Beef producers seek a higher checkoff
Minnesota cattle producers will vote in February on whether to double their state checkoff. The proposed checkoff, if approved, would raise an estimated $500,000 to $750,000 to promote beef raised in the state.
“There’s so much potential for beef production in Minnesota. This is our opportunity to help our entire industry expand in Minnesota,” says Dar Geiss, a Pierz, Minn., cattle producer and president of the Minnesota State Cattlemen’s Association.
Currently, in an arrangement that dates to 1985, the Minnesota Beef Council collects $1 for every head sold. It sends 50 cents of that to the National Cattlemen’s Beef Association to use in national marketing efforts, and keeps 50 cents to be spent by the Minnesota Beef Council.
Under the proposal, an additional dollar per head would be assessed, with all the money staying in Minnesota.
Given three decades of inflation, “a dollar doesn’t stretch as far as it used to. We’d like to do more,” Geiss says.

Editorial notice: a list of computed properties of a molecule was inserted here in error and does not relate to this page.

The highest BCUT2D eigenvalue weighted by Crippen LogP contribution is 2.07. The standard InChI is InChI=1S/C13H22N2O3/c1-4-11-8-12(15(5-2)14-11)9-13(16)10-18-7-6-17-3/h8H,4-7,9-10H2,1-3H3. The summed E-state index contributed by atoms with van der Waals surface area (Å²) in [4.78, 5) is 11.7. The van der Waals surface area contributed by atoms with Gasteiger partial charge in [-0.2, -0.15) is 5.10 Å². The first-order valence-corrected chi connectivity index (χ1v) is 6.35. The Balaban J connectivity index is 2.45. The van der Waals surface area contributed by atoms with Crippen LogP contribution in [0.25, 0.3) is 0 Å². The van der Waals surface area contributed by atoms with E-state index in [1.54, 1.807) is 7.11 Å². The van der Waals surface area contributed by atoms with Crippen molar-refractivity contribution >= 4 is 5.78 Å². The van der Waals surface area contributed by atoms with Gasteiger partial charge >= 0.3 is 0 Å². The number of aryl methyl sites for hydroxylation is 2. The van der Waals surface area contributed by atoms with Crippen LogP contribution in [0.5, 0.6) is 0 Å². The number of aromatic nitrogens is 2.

Boosters of the proposal list a number of ways in which the additional money would be spent, including:
· Branding Minnesota beef producers as family farmers committed to raising healthy food for Minnesota families.
· Developing a website that engages with consumers.
· Working with professionals in the state’s retail and restaurant industries.
· Working with food editors, free-lancers and bloggers to produce timely stories about beef.
Consumers increasingly want to know where their food comes from and what goes into it, a desire the additional checkoff money would help satisfy, Geiss says.
Several other states have similar state-specific beef checkoff programs, Geiss says.
Backers of the Minnesota proposal have established there’s a need. Cattle prices have risen sharply since 1985, and most producers in the state seem to think the proposed increase is fair, he says.
“We haven’t heard a lot of negative. There have been more positives,” he says.
If approved, the checkoff would be assessed on all beef cattle sold in the state. Producers could get a refund, however, if they ask for one.
To be eligible to vote on the proposal, Minnesota cattle producers must be signed up by Dec. 15. To learn more, visit http://www.raisedwithpride.com.
In another matter, Geiss says his organization hopes to interview candidates this fall to replace Joe Martin, its former executive director. Martin stepped down from the cattlemen’s group to become the communications manager for Dupont Pioneer’s northern business unit.
The goal is to have Martin’s successor in place by the end of the year, Geiss says.